Positive Associations of Dispositional Mindfulness with Cardiovascular Health: the New England Family Study
- 1.2k Downloads
Mindfulness (the ability to attend nonjudgmentally to one’s own physical and mental processes) is receiving substantial interest as a potential determinant of health. However, little is known whether mindfulness is associated with cardiovascular health.
The aim of this study is to evaluate whether dispositional mindfulness is associated with cardiovascular health.
Study participants (n = 382) were from the New England Family Study, born in Providence, RI, USA, with mean age 47 years. Dispositional mindfulness was assessed using the Mindful Attention Awareness Scale (MAAS). Cardiovascular health was assessed based on American Heart Association criteria. Cross-sectional multivariable-adjusted log binomial regression analyses were performed.
Analyses demonstrated that those with high vs. low MAAS had prevalence ratio (PR) for good cardiovascular health of 1.83 (95 % confidence interval (CI) 1.07, 3.13), adjusted for age, gender, and race/ethnicity. There were significant associations of high vs. low mindfulness with nonsmoking (PR = 1.37, 95 % CI 1.06, 1.76), body mass index <25 kg/m2 (PR = 2.17, 95 % CI 1.16, 4.07), fasting glucose <100 mg/dL (PR = 1.47, 95 % CI 1.06, 2.04), and high physical activity (PR = 1.56, 95 % CI 1.04, 2.35), but not blood pressure, total cholesterol, or fruit/vegetable consumption. Exploratory mediation analyses suggested that sense of control and depressive symptomatology may be mediators.
This study demonstrated preliminary cross-sectional evidence that dispositional mindfulness is positively associated with cardiovascular health, with the associations particularly driven by smoking, body mass index, fasting glucose, and physical activity. If in future research mindfulness-based practices are found to consistently improve cardiovascular disease risk factors, such interventions may have potential to strengthen effects of cardiovascular health promotion programs.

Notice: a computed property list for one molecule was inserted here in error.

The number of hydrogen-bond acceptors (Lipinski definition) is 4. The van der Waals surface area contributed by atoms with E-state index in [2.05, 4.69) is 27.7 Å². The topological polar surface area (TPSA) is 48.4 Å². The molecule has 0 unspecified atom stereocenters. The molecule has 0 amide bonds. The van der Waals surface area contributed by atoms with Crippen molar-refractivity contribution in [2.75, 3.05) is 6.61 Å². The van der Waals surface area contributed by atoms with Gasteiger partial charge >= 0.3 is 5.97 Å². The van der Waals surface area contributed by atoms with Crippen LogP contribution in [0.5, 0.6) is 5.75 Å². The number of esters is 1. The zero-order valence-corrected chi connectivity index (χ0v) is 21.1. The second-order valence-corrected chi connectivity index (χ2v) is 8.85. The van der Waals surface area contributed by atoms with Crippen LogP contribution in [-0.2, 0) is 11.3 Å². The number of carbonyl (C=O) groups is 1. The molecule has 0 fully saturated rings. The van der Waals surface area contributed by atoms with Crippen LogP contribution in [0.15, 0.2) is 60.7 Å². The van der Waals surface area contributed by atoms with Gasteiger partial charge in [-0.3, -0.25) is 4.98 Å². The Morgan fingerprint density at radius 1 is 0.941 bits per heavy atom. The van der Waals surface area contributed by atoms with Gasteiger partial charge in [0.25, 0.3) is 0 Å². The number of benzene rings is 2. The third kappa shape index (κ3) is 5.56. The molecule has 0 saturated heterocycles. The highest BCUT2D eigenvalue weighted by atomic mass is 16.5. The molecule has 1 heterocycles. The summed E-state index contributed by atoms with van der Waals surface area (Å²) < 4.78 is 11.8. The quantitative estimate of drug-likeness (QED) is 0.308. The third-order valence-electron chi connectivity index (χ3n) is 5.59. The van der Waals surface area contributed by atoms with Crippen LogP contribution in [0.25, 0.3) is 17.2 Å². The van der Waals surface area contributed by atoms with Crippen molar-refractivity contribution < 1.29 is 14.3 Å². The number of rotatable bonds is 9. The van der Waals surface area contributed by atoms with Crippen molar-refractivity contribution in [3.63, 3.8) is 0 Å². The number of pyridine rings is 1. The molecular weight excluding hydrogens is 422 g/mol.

KeywordsMindfulness Cardiovascular health Epidemiology Prevention
Funding for this study was provided by NIH/NIA grant 1RC2AG036666.
All procedures followed were in accordance with the ethical standards of the responsible committee on human experimentation (institutional and national) and with the Helsinki Declaration of 1975, as revised in 2000. Informed consent was obtained from all participants for being included in the study.
Conflict of Interest
Eric Loucks, Willoughby Britton, Chanelle Howe, Charles Eaton and Stephen Buka declare that they have no conflict of interest.
- 1.Mendis S, Puska P, Norrving B. Global atlas on cardiovascular disease prevention and control. Geneva: World Health Organization; 2011.Google Scholar
- 15.Hartmann M, Kopf S, Kircher C, et al. Sustained effects of a mindfulness-based stress-reduction intervention in type 2 diabetic patients: design and first results of a randomized controlled trial (the Heidelberger Diabetes and Stress-study). Diabetes Care. 2012;35(5):945–7. doi: 10.2337/dc11-1343.PubMedCentralCrossRefPubMedGoogle Scholar
- 19.Abbott RA, Whear R, Rodgers LR, et al. Effectiveness of mindfulness-based stress reduction and mindfulness based cognitive therapy in vascular disease: a systematic review and meta-analysis of randomised controlled trials. J Psychosom Res. 2014;76(5):341–51. doi: 10.1016/j.jpsychores.2014.02.012.CrossRefPubMedGoogle Scholar
- 23.Bowen S, Witkiewitz K, Clifasefi SL, et al. Relative efficacy of mindfulness-based relapse prevention, standard relapse prevention, and treatment as usual for substance use disorders: a randomized clinical trial. JAMA Psychiatry. 2014. doi: 10.1001/jamapsychiatry.2013.4546.PubMedCentralPubMedGoogle Scholar
- 30.Lloyd-Jones DM, Hong Y, Labarthe D, et al. Defining and setting national goals for cardiovascular health promotion and disease reduction: the American Heart Association’s strategic impact goal through 2020 and beyond. Circulation. 2010;121(4):586–613. doi: 10.1161/CIRCULATIONAHA.109.192703.CrossRefPubMedGoogle Scholar
- 31.Niswander K, Gordon M. The women and their pregnancies: the Collaborative Perinatal Study of the National Institute of Neurological Diseases and Stroke. Washington DC: National Institutes of Health; 1972.Google Scholar
- 39.Sacks D. Carbohydrates. In: Burtis C, Ashwood E, editors. Tietz textbook of clinical chemsitry. Philadelphia: Saunders; 1999. p. 750–808.Google Scholar
- 40.Pickering TG, Hall JE, Appel LJ, et al. Recommendations for blood pressure measurement in humans and experimental animals: part 1: blood pressure measurement in humans: a statement for professionals from the Subcommittee of Professional and Public Education of the American Heart Association Council on High Blood Pressure Research. Circulation. 2005;111(5):697–716. doi: 10.1161/01.CIR.0000154900.76284.F6.CrossRefPubMedGoogle Scholar
- 41.World Health Organization. Fruit and vegetables for health: Report of a joint FAO-WHO workshop. Kobe, Japan, 2004.Google Scholar